Rucking vs. Running: Everything you need to know

Have you ever wanted to lose extra weight but couldn’t because you hated the high-intensity cardio part of your workout? If so, you’re not alone. Everyone wants to be fit and healthy, but most can’t get there.

Many people believe running and enduring a stressful strength training workout is the only way to lose weight. But that simply isn’t true. You can also go rucking!

Discovering this type of cardio training has changed our exercise routines and improved our overall health.

We believe rucking is a great alternative to running because it has most of the same benefits without the high intensity and injuries.

What is rucking?

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Rucking has several benefits. But before getting into them, let’s talk about the exercise itself.

Put simply; rucking is walking with a heavy backpack known as a rucksack. You need a lot of strength to carry the weight of the bag; that’s how the exercise works.

Many people choose to do this type of cardio because it’s easier to get into than other more intensive options. You can ruck a mile on a hike, around your block, or even in a mall. But this in no way means rucking is a piece of cake. It requires endurance, form, posture, and character to be effective.

In fact, rucking traces its origins to the Roman military, whose soldiers were expected to fill a backpack with food and carry it for a long period of time. The same holds true for soldiers in the WWII and modern eras.

Rucking vs. running

Rucking vs. running? It’s a no-brainer for most people. While the two have many differences, they typically choose rucking based on the first: it’s just walking.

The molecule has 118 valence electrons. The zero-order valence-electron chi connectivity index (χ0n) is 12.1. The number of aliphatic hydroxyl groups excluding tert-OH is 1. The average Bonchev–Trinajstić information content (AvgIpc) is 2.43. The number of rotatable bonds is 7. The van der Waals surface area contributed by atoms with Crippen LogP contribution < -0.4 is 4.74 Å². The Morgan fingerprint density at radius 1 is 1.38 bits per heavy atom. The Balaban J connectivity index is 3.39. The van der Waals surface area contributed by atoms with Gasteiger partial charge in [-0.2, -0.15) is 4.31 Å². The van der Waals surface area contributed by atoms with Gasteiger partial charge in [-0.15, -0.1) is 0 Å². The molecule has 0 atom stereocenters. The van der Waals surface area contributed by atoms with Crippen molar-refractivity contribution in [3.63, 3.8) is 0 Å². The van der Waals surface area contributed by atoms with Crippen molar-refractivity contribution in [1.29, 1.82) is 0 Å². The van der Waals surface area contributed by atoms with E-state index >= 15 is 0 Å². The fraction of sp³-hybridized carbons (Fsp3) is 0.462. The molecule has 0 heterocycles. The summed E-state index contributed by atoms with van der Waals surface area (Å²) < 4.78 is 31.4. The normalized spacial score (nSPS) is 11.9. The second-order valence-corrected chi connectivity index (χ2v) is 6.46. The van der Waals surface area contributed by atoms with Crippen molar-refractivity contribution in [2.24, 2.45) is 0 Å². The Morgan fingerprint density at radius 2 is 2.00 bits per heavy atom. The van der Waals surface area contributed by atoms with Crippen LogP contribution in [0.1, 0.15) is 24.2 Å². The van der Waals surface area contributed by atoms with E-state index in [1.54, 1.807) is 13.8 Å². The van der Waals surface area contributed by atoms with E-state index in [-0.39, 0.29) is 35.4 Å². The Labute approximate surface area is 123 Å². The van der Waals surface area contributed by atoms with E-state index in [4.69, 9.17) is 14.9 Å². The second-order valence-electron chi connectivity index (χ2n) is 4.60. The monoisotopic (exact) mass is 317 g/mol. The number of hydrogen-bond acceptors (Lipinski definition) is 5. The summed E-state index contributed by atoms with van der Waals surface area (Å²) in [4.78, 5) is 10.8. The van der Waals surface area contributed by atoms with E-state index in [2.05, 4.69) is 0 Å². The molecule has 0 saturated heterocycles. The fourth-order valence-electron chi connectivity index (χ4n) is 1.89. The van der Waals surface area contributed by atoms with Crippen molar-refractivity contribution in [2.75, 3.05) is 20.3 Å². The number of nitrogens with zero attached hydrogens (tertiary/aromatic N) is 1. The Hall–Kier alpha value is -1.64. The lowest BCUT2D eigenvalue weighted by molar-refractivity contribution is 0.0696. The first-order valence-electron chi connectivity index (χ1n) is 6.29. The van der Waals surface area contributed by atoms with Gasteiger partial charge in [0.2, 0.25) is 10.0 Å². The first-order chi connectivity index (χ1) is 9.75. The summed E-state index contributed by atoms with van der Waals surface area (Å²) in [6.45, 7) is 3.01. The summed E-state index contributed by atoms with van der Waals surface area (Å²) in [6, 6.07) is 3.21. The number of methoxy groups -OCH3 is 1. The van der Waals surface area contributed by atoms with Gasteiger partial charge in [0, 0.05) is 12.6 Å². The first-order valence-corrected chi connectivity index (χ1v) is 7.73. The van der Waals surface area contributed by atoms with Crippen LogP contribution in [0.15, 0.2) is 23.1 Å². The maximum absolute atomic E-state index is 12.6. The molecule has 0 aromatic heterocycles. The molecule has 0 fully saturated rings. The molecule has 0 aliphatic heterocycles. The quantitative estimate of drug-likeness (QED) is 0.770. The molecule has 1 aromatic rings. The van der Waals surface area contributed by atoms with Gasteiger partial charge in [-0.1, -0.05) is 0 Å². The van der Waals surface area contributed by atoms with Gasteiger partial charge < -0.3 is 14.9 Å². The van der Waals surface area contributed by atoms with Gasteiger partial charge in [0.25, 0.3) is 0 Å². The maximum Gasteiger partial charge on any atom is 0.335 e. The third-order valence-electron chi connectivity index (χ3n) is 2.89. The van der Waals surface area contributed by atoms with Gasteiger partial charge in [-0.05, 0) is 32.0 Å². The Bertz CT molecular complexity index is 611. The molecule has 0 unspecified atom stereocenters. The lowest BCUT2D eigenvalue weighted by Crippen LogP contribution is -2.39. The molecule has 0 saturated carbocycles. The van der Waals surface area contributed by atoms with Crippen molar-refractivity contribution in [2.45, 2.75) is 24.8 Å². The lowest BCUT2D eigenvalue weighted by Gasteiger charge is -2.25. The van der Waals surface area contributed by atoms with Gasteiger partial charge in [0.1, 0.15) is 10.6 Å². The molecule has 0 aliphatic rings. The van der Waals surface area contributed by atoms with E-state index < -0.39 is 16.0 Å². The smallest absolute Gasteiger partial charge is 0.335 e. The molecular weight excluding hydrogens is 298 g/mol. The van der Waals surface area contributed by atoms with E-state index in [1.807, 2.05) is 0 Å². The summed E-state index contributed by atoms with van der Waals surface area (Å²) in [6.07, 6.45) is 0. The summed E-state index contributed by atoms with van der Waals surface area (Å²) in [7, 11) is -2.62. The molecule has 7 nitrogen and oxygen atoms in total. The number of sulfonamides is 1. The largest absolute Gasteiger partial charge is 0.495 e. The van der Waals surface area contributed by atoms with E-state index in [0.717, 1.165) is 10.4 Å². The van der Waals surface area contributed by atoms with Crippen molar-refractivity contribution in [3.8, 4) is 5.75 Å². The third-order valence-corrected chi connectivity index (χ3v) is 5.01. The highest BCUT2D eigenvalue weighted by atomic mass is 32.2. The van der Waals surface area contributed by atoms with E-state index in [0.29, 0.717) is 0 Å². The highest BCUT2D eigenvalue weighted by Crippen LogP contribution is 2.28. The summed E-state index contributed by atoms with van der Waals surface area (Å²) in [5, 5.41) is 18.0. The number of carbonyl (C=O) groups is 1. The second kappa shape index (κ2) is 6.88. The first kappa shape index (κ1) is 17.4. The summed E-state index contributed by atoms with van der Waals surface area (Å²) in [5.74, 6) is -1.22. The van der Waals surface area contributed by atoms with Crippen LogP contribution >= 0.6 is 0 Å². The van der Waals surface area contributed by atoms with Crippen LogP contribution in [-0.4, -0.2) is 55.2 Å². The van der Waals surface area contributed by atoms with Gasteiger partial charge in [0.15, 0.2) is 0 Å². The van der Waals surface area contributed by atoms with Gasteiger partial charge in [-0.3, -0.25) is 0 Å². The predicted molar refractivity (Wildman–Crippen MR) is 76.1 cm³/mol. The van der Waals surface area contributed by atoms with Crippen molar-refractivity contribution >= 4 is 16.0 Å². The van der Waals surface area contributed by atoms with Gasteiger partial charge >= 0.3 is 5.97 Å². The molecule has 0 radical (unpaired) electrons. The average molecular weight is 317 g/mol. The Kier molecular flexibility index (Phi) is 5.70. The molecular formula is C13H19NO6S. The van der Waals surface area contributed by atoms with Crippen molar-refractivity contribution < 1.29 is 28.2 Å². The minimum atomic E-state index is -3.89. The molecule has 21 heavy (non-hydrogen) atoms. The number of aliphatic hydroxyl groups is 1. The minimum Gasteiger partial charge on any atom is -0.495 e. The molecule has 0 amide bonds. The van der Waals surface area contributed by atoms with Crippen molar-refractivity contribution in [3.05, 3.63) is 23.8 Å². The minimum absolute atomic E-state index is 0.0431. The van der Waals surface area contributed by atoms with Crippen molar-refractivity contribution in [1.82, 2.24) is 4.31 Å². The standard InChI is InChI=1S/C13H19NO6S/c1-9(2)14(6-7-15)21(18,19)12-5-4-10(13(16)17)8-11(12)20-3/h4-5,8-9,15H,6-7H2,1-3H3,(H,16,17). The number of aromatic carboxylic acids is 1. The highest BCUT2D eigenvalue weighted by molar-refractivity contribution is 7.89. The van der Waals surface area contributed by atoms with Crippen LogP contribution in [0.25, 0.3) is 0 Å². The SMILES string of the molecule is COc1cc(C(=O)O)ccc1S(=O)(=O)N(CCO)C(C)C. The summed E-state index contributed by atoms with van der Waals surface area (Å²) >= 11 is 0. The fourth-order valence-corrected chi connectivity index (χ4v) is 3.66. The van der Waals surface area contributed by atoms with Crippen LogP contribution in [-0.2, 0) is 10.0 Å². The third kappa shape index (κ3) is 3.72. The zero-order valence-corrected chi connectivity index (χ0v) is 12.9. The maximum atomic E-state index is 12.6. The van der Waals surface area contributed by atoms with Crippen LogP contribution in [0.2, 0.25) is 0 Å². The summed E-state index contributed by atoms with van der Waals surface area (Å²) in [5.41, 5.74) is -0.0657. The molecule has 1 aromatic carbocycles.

Low vs. high intensity

Rucking is a LIIT (low-intensity interval training) exercise, which means that it is slow-paced. Since the workout is about the weight in your backpack and not getting your heart rate up, you can take your time and walk at your normal speed.

On the other hand, running is a HIIT (high-intensity interval training) exercise. Meaning if you want to improve the condition of your body, you’ll have to pick up your pace.

Jogging is considered a LIIT version of running, and you could get health benefits with it. However, you’ll need to jog for a long time to see them.


Going on a run seems like a simple task, but it is more complex than you realize. Improper shoes, posture, or technique, can lead to several injuries, including stress fractures and muscle pulls.

Rucking isn’t as dangerous for beginners. As long as you keep your form right, you’ll be safe.

As long as you make sure you properly recover from your exercises, you’ll be in good shape.

Upper and lower body vs. cardio

Since rucking needs you to lift a heavy load in your rucksack, you use and build body muscles. On the other hand, running only facilitates weight loss. 

Benefits of rucking vs. running

Burns calories

If you hate running, rucking is an excellent alternative since it burns around the same calories. 

Moreover, it is definitely superior to jogging as it burns significantly more calories than it. 

Rucking Up